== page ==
We've never seen a rabbit lizard monster before, and we can safely say we never need to see one again now.

We've never seen a rabbit lizard monster before, and we can safely say we never need to see one again now.

Graphically, not much has changed from past episodes. The monster's rampage through the city provokes some entertaining cutscenes, as fleets of giant robots singing pop hits try to destroy it. Perhaps the most striking addition is a handful of scenes taking place in a very secret location in the game, where the visuals turn to Sin City tones of black and white with only a couple of objects highlighted in colour. It works well given the context of the scenario, and shows that Telltale can produce some great graphics that serve the storyline well. Voice acting is top notch, and there are several laugh-out-loud moments provided mostly by Max (or corrupted versions of him).

Sam & Max: The Devil's Playhouse finally closes its doors, and what a playtime it's been. While past seasons featuring the characters have had some laughs and funny characters, this has been the season that has truly lived up to what a next-gen Sam & Max experience can be. We know - that sounds funny - and perhaps it's not the best term. What we mean is that Telltale are no longer trying to live up to the success of the original LucasArts Sam & Max Hit the Road, but rather, are now free to make Sam & Max their own - with their own style, genre parodies and Lovecraftian storylines. There have been some truly inventive puzzles throughout this season, and while The Tomb of Sammun-Mak remains the most original, The City That Dares Not Sleep is certainly the season's most solid. Godspeed Freelance Police, and we look forward to seeing you again next season.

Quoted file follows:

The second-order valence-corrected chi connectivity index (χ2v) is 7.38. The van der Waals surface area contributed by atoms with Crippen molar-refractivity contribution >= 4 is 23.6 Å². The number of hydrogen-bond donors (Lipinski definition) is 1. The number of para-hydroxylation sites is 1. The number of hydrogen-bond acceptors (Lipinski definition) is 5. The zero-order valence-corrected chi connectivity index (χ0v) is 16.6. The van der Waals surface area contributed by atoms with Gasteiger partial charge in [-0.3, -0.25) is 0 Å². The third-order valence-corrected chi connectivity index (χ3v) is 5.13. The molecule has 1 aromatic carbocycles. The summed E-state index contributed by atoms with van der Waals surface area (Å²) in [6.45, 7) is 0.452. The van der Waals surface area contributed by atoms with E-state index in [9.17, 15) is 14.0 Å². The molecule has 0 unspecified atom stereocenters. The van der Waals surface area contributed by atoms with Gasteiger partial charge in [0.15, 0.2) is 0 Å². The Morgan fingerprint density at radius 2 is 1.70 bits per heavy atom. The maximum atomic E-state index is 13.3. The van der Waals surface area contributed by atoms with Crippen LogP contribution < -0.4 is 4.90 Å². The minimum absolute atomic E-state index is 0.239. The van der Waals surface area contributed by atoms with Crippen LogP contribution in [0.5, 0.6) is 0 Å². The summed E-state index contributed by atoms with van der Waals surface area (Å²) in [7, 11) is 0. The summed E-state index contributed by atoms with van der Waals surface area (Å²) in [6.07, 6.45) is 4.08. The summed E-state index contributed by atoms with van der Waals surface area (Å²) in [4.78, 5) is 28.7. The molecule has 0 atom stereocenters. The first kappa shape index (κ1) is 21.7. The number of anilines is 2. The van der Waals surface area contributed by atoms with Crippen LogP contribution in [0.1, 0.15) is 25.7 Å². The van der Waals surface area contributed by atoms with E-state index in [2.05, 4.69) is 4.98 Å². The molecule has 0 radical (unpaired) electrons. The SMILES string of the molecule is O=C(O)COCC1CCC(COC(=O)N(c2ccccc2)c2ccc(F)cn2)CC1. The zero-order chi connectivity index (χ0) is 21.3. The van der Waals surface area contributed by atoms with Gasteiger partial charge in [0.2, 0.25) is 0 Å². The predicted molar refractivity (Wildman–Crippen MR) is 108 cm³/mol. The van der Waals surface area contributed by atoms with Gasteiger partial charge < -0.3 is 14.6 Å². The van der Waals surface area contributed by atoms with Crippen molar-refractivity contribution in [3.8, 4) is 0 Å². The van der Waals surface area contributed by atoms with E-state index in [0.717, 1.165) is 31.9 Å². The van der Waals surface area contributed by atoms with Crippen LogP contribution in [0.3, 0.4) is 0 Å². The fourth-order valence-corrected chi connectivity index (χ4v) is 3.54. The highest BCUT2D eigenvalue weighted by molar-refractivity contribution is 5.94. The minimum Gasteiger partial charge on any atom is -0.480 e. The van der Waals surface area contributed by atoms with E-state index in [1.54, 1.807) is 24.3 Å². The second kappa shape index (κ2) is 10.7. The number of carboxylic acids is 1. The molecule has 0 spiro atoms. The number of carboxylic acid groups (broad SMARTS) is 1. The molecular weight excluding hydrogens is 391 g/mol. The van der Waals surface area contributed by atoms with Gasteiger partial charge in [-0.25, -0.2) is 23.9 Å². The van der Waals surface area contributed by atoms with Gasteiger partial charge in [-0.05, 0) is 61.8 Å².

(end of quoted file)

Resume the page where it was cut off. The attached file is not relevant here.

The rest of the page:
The Score
A great ending to Sam & Max's best season yet, and the final reason why any adventure gamer should check this series out.
Looking to buy this game right now? PALGN recommends www.Play-Asia.com.

Related Content

3 years ago

Available on Steam until September 8th for 43% off.. ie. $19.95 USD.. that's for all 5 episodes as far as I understand it. I haven't bought this, just thought I'd mention it since I saw it just now...
3 years ago
Apparently you get all 5 eps free when you get PlayStation Plus for $80 or whatever it is from next month or the month after or something.
3 years ago
Yep, the whole set is available for all Playstation Plus subscribers right now. icon_smile.gif I'm playing through the first episode now.
3 years ago
hoping they do a 360 version now. figured (or hoped) they were waiting to put the whole season out before releasing on 360 as a single package.